Mindfulness in Everyday Life
“The best way to capture moments is to pay attention. This is how we cultivate mindfulness.”
I am aware I am feeling disgruntled today. It started when I woke up and realized I had less than an hour until I needed to facilitate a meeting I didn’t really feel like facilitating.
I took a deep breath and moved forward, anyway.
Not what we think of as mindfulness and yet, mindful.
This is not what I would call quintessential mindfulness AND there are aspects of it that ARE mindful which may be constructive to point out.
- Recognition of how I was feeling. Disgruntled. Didn’t feel like doing what was on my to-do list.
- First action: a deep breath. I stopped mindlessly scrolling and took the action that would help me move forward to facilitate the meeting.
- When I got dressed, I actually practiced balancing. One foot in my shorts. Hold. Second foot in my shorts. Hold.
- Sat at my desk and was the first one to the zoom room meeting.
After the meeting I needed to focus on caregiving tasks. With that came more aggravation. Within the caregiving I offered myself attempts at self-compassion and compassion for the other person. None of this segment felt mindful EXCEPT….
- I was as aware of my feelings and my responses to those feelings.
- I was able to calm myself from being more angry and cranky.
Reflections in Mindfulness
I notice as I retell the story, the awareness and the kindness I am showing to myself by not making my emotions the enemy, not making the person I am caregiving for the “bad guy” and recognizing these are the current circumstances which I have the power to process through using writing as a tool I am doing is also mindful in its own way.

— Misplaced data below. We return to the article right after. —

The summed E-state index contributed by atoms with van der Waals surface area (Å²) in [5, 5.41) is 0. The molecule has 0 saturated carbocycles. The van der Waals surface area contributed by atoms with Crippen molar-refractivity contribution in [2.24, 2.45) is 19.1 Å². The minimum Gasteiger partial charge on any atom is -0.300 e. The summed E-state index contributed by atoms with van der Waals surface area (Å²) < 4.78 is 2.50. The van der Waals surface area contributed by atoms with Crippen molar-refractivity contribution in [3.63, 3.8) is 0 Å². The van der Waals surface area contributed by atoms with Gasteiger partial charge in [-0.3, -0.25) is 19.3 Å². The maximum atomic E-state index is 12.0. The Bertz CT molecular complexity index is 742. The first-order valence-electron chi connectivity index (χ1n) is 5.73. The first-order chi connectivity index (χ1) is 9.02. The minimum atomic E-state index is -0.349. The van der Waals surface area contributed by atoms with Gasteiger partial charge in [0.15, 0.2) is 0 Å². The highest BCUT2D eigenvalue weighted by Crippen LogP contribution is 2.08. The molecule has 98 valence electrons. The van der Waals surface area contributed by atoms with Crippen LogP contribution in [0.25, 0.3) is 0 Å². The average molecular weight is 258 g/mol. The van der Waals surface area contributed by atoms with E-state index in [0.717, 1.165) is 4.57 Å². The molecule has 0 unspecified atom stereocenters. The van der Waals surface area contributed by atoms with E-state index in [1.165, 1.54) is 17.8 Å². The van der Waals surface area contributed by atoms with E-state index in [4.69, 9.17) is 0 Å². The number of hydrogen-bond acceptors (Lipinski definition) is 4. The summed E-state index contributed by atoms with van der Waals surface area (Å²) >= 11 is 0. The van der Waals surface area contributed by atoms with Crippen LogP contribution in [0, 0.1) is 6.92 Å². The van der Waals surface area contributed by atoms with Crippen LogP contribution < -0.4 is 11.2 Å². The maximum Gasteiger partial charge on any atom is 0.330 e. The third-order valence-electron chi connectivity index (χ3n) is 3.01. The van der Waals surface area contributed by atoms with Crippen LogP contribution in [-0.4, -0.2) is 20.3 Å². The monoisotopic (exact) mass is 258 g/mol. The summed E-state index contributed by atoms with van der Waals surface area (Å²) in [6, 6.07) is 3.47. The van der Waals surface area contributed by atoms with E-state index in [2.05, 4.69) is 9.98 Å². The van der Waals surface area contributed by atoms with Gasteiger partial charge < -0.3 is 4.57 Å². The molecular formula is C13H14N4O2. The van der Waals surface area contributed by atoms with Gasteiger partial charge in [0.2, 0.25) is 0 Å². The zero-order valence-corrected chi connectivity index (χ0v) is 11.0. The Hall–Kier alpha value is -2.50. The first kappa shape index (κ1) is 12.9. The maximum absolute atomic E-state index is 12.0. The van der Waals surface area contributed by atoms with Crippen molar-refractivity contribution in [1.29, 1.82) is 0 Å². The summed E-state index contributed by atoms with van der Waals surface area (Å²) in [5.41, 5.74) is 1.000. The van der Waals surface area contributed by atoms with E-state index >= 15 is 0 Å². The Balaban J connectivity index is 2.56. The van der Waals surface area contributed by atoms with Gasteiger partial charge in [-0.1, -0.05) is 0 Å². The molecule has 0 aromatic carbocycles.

I allow myself to flop back in my chair in response to the a-ha’s of discovery from this exercise. I smile at myself and with myself.
I remember a quote I saw last night, another from Jon Kabat-Zinn. “Mindfulness is a way of befriending ourselves and our experience.”
Mindfully beginning again…. (and again.)
I am starting to write again. I can feel my spine straight up, not leaning against the back of the chair. The light is blocked by the lacy curtains. I notice I ought to get out my dust mop and dance with the dust bunnies after I finish writing. My breath is filling my lungs and my lungs are singing in reply. It is Monday. It is the 4th of July. Samuel isn’t here. I miss him and am aware he gets upset at sentimentality so I will leave that thought to sit beside me without needing to pick it up and share it with him.
The person I am caregiving sends me messages that are slightly upsetting. I attempt to stay calm about them and I do. I am calm as I do a bit of research and return his messages and communicate I will honor his request when I am finished writing.
Interesting: boundaries are easier with mindfulness.
I was actually more mindful than I thought this morning, even though I thought I wasn’t.
Basic mindfulness does not always look like a zen garden at dusk. Sometimes mindfulness looks like having tough conversations without letting our emotions hijack us.
Tell me about your experience(s) with mindfulness in the comments. I would love to hear from you.
Julie Jordan-Scott is a Creative Life Coach, an award-winning storyteller, actor and poet whose photos and mixed media art graces the walls of collectors across the United States. Her writing has appeared on the New York Times Best Sellers List, the Amazon best sellers list and on American Greetings Holiday cards (and other greeting cards). She currently lives in a manse in Sussex, NJ, where she is working on finishing her most recent book project, hugging trees daily and enjoys having random inspirational conversations with strangers.
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